A state appeals court in Louisiana has affirmed Gov. John Bel Edwards’ executive order barring anti-LGBT discrimination in the state government and among state contractors is unconstitutional.
In a nine-page decision issued Wednesday, Judge Toni Higginbotham of the Louisiana First Circuit Court of Appeal for the Second District concludes the executive order violates separation of power and is an overreach of the governor’s authority.
“The governor’s executive order in this case goes beyond a mere policy statement or directive to fulfill law, because there is no current state or federal law specifically outlining anti-discrimination laws concerning and/or defining sexual orientation or gender identity,” Higginbotham writes.
The order affirms a decision issued by Judge Todd Hernandez of the 19th Judicial District Court in December as the result of a dispute between Louisiana Attorney General Jeff Landry, a Republican, and the Democratic governor.
“Having found the governor’s executive order invalid, we conclude that the district court did not err in permanently enjoining the mandatory adoption of the executive order,” the order says.
The decision also vacates the lower court ruling’s on the dispute of constitutional powers between the governor and the attorney general because, without than the issues raised by the executive order, no factual dispute exists and any ruling would constitute an advisory opinion.
The Louisiana First Circuit Court of Appeals for the Second District, located in Baton Rouge, consists of 12 judges, each of whom serve on the bench as a result of popular election, not appointment. The case was before a three-judge panel consisting of Higginbotham, Judge Guy Holdridge and Judge Allison Hopkins Penzato.
In a written note at bottom of the first page of the decision, Holdridge indicates he “concurs in the result” of the decision, but suggests he finds other implications.
Edwards signed the executive order in July 2016. It prohibits discrimination on the basis of several categories — including sexual orientation and gender identity — in state agencies in terms of services, employment and purchases of contracts and for state contractors in terms of employment. The component related to purchases of contracts and contractors had an exemption for churches and religious organizations.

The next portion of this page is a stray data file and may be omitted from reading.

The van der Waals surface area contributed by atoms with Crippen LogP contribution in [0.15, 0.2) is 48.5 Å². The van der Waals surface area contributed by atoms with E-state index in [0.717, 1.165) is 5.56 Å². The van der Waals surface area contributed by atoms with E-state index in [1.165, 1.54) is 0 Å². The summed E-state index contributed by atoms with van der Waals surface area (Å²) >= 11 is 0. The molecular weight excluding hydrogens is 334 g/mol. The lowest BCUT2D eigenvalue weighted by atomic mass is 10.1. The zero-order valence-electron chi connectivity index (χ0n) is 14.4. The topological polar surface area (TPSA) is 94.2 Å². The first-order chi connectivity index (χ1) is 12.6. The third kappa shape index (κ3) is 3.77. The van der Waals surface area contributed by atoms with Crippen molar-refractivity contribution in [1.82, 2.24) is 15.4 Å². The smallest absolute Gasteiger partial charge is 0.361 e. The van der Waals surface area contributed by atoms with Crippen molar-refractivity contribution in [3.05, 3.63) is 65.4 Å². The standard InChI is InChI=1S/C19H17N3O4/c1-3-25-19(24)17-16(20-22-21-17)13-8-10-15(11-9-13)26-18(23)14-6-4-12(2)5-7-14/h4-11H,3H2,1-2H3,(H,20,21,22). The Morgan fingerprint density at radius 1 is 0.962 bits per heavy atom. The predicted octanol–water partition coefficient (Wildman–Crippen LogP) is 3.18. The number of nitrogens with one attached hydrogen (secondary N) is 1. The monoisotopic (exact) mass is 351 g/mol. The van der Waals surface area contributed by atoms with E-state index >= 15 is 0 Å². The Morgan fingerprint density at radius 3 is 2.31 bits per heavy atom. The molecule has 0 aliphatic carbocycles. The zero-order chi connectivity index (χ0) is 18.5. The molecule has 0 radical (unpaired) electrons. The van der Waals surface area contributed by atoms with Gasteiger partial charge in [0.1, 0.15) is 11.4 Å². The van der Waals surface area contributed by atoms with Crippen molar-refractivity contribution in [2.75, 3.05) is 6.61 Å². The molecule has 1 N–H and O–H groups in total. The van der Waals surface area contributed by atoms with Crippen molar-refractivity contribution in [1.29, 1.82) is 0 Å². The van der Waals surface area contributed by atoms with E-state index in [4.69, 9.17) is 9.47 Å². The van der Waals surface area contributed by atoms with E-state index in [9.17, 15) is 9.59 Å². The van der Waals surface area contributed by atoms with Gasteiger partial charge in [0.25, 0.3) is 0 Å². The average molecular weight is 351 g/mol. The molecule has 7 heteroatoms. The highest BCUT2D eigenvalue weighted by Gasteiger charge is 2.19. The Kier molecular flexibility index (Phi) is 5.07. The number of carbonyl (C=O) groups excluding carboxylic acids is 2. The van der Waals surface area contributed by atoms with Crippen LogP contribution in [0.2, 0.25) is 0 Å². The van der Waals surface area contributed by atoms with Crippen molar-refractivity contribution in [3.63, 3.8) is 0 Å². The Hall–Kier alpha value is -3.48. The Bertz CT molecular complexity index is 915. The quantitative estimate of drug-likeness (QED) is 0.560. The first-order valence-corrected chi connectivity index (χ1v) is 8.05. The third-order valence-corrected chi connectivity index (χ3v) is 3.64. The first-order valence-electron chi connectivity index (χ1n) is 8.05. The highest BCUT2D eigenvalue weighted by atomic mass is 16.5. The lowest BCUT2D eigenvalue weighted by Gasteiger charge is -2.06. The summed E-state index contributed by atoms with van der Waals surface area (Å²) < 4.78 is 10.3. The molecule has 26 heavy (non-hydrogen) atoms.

In a statement after the decision, Edwards said his office “will thoroughly review the ruling before determining our next steps.”
“I have said repeatedly that discrimination is not a Louisiana value, and this decision does not change my conviction that hiring decisions in state government should be based on merit alone,” Edwards said. “Discrimination in state government and by state contractors is wrong, makes us weaker, and is bad for business and economic development.”
Edwards pointed to President Trump’s decision to keep in place an Obama-era executive order barring anti-LGBT workplace discrimination among federal contractors as evidence the state order is lawful.
“Even President Trump agrees, as he has kept in place a federal executive order which is virtually identical to the order I put in place,” Edwards said. “I went a step further and provided an exemption for certain religious organizations.”
Claiming victory, Landry said the court ruling “affirms a notion of basic civics that the legislature makes the law, not the governor.”
“We do not live under a king in Louisiana; we have a governor, an independent attorney general, an elected legislature, and a court system who are all involved in the governing of our state,” Landry said. “I applaud the professionalism and attention of the Court of Appeal in these matters.”
No state law in Louisiana protects LGBT people from discrimination in Louisiana. Now that Landry has succeeded in enjoining enforcement of executive order, LGBT people will have rely on other resources to seek recourse from discrimination, which may include local civil rights law and other non-discrimination policies. Federal law against sex discrimination, which increasingly has been interpreted to apply to LGBT people, still holds in Louisiana.
Louisiana Solicitor General Elizabeth Murrill also commended the court for ruling against Bel Edwards’ executive order in a statement.
“This dispute was always about separation of powers and executive overreach,” Murrill said. “The governor tried to make it something else and, in doing so, deflected that basic issue. Our position has been consistent – expanding the law to create new protected classes requires legislative action.”